I just wrote about that 100 cm high climbing spiral. The shadow station is 100 cm deep, so then that means I want 100 cm of height to get to the back of the shadow station with my body.

Should I have this depth and be able to reach it not only from the front but also from the back, I could halve that because the reachable depth would then be 50 cm from each jug. And in the project of the “tower” this is applicable, because from the other side there will be a second shadow station which I will put at 50 cm height. It is accessible from two sides.

Get smart with a climbing spiral

Making good use of the height, of course, means more layers and rings. And that’s just fine! Let the trains here run congestion in both directions! Thus, there is always a train ready to get out and you don’t have to wait either. And that way you also have an extension of your shadow station right away! The “tower” can hold 10 trains stationary in both directions.

Utilize the available space, as much as possible. And why not, the empty space under a shadow station is only useful for boxes…. But we are building a model railroad and not a closet.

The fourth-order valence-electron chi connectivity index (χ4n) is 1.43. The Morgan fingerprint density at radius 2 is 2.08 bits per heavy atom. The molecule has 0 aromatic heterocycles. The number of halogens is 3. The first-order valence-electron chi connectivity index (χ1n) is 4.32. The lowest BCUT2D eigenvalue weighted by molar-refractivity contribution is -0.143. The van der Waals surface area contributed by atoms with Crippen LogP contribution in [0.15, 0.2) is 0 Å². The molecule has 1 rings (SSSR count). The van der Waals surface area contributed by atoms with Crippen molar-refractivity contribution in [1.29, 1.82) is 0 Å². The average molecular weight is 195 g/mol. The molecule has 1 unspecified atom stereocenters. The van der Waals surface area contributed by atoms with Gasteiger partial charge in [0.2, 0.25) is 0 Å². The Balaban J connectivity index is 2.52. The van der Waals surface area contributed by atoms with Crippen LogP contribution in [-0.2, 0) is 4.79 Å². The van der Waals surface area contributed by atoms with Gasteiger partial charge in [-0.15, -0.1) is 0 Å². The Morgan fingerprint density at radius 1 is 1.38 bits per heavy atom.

Always feed a climbing spiral every two rings maximum, no more! Preferably still in each ring. Why? One revolution creates a considerable length of rail, and the capacitive effect of this is not to be ignored. In addition to voltage loss in the power supply due to rail splices and corrosion, the two rails act as a large capacitor. If the detectors become too long, it will lead to ghost notifications.

Personally, we use two rings per block, 1 ring per busy indicator.

I want to build a climbing spiral, now what?

Very simple, go to our webshop and order one! Our climbing coils are custom made and laser cut from wood so they always fit exactly and are true to size. It also offers the possibility of lasering guide lines with it, or working with floors for flexible rails.

Floor special for flex rails
Lasered center line for the fixed radius rails

We also understand very well that people prefer to make the climbing coils themselves, as it is a lot cheaper because you now perform the labor yourself. In that case, a few rules of thumb:

Number of suspension points per ring8 outside, 8 inside
Wood layer thickness9 mm
Type of wood recommendedPlywood (MDF warps)
Thickness of threaded endsM8 is preferred

In addition, we choose to hang the rings on rubbers in the studs. For this we use rubber rings and rubber Tulle. This keeps the wood from warping as you tighten the nuts, and greatly reduces noise.

The photos used in this article are of the projects we manufacture in our workshop. To view the model railroads we build on commission click on this link!